Judge's order halts planned strike by UC workers pending July 22 hearing

A union representing 8,500 University of California service workers, including approximately 2,225 at UCLA, was enjoined Friday from moving forward with a strike that was to have begun as early as Monday, July 14.
 
The temporary restraining order issued by San Francisco Superior Court Judge Patrick J. Mahoney also enjoined UC service workers represented by the American Federation of State, County and Municipal Employees (AFSCME) from inducing 11,000 UC patient-care technical workers, including 3,200 at UCLA, to engage in strike activities. Mahoney set a July 22 hearing for AFSCME to show cause why he should not issue a preliminary injunction barring the strike.
 
The court order was sought at the request of the Public Employment Relations Board, the state agency for overseeing collective bargaining for public institutions like the University of California.
 
Among the 2,225 UCLA service workers represented by AFSCME are cooks, servers and other food service and catering personnel; custodians, groundskeepers and other facilities and maintenance employees; campus shuttle drivers, information kiosk and other transportation services workers; and food service, custodial and housekeeping personnel at UCLA medical facilities in Westwood and Santa Monica and at their affiliated medical school. Patient-care technical workers include radiology, respiratory and operating room technicians and licensed vocational nurses.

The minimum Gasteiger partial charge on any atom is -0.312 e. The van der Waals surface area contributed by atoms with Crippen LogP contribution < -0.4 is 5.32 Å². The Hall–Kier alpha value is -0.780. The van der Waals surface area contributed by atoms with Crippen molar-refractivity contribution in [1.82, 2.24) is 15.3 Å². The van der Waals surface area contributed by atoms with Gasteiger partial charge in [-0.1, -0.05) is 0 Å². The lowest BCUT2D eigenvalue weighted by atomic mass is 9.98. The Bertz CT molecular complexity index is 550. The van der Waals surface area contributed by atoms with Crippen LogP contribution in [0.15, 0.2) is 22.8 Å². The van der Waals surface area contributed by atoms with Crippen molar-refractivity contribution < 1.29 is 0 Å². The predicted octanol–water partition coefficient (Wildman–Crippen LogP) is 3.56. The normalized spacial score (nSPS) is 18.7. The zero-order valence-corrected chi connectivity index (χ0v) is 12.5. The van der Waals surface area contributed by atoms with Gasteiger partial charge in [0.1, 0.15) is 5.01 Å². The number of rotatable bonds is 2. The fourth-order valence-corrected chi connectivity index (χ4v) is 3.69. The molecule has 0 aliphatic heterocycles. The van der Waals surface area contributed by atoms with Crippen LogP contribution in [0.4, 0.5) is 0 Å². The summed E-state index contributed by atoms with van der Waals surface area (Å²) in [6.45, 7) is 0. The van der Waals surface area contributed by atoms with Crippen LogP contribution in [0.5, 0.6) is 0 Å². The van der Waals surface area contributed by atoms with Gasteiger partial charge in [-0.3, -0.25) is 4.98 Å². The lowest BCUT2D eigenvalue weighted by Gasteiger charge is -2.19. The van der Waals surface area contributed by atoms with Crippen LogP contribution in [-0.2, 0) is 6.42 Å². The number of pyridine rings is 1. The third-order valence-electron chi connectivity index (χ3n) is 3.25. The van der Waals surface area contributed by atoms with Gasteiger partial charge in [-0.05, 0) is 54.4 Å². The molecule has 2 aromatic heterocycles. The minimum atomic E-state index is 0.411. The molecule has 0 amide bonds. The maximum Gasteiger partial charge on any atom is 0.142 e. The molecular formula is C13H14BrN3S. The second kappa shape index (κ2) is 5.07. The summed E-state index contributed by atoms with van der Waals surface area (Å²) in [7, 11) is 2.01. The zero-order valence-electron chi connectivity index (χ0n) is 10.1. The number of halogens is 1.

The union's contract with the UC system expired earlier this year, and the parties have been unable to agree on terms of a new agreement. The UC Office of the President, which handles labor contract negotiations on behalf of the 10 UC campuses and affiliated medical centers, posted a news release on July 11 regarding the temporary restraining order.
 
UCLA values the contributions of all employees, who perform critical duties that support teaching and research and provide service to students and patients, and is hopeful of a fair and equitable resolution soon. The UC system strives to offer its employees the most competitive salaries and benefits within available resources.

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